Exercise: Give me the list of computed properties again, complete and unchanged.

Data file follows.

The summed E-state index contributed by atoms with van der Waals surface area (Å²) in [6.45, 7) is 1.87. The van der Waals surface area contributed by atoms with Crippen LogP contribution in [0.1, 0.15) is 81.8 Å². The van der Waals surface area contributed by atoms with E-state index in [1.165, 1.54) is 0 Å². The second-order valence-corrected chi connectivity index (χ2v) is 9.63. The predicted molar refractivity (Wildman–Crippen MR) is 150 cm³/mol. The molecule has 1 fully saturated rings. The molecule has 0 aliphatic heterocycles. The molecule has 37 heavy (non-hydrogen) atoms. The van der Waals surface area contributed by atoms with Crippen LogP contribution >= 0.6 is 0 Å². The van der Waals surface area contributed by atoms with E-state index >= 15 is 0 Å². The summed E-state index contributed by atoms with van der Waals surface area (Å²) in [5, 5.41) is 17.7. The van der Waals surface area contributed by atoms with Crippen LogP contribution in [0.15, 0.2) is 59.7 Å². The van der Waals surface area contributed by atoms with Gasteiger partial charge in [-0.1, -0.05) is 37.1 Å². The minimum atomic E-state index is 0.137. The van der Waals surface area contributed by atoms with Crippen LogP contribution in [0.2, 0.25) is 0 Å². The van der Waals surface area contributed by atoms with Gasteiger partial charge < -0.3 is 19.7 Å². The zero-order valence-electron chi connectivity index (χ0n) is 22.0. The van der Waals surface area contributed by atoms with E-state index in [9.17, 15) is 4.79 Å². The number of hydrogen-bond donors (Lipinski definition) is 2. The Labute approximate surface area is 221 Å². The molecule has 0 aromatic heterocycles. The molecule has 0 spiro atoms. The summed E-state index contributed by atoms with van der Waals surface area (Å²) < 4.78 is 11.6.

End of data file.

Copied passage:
The summed E-state index contributed by atoms with van der Waals surface area (Å²) in [6.45, 7) is 1.87. The van der Waals surface area contributed by atoms with Crippen LogP contribution in [0.1, 0.15) is 81.8 Å². The van der Waals surface area contributed by atoms with E-state index in [1.165, 1.54) is 0 Å². The second-order valence-corrected chi connectivity index (χ2v) is 9.63. The predicted molar refractivity (Wildman–Crippen MR) is 150 cm³/mol. The molecule has 1 fully saturated rings. The molecule has 0 aliphatic heterocycles. The molecule has 37 heavy (non-hydrogen) atoms. The van der Waals surface area contributed by atoms with Crippen LogP contribution >= 0.6 is 0 Å². The van der Waals surface area contributed by atoms with E-state index >= 15 is 0 Å². The summed E-state index contributed by atoms with van der Waals surface area (Å²) in [5, 5.41) is 17.7. The van der Waals surface area contributed by atoms with Crippen LogP contribution in [0.15, 0.2) is 59.7 Å². The van der Waals surface area contributed by atoms with Gasteiger partial charge in [-0.1, -0.05) is 37.1 Å². The minimum atomic E-state index is 0.137. The van der Waals surface area contributed by atoms with Crippen LogP contribution in [0.2, 0.25) is 0 Å². The van der Waals surface area contributed by atoms with Gasteiger partial charge < -0.3 is 19.7 Å². The zero-order valence-electron chi connectivity index (χ0n) is 22.0. The van der Waals surface area contributed by atoms with E-state index in [9.17, 15) is 4.79 Å². The number of hydrogen-bond donors (Lipinski definition) is 2. The Labute approximate surface area is 221 Å². The molecule has 0 aromatic heterocycles. The molecule has 0 spiro atoms. The summed E-state index contributed by atoms with van der Waals surface area (Å²) < 4.78 is 11.6.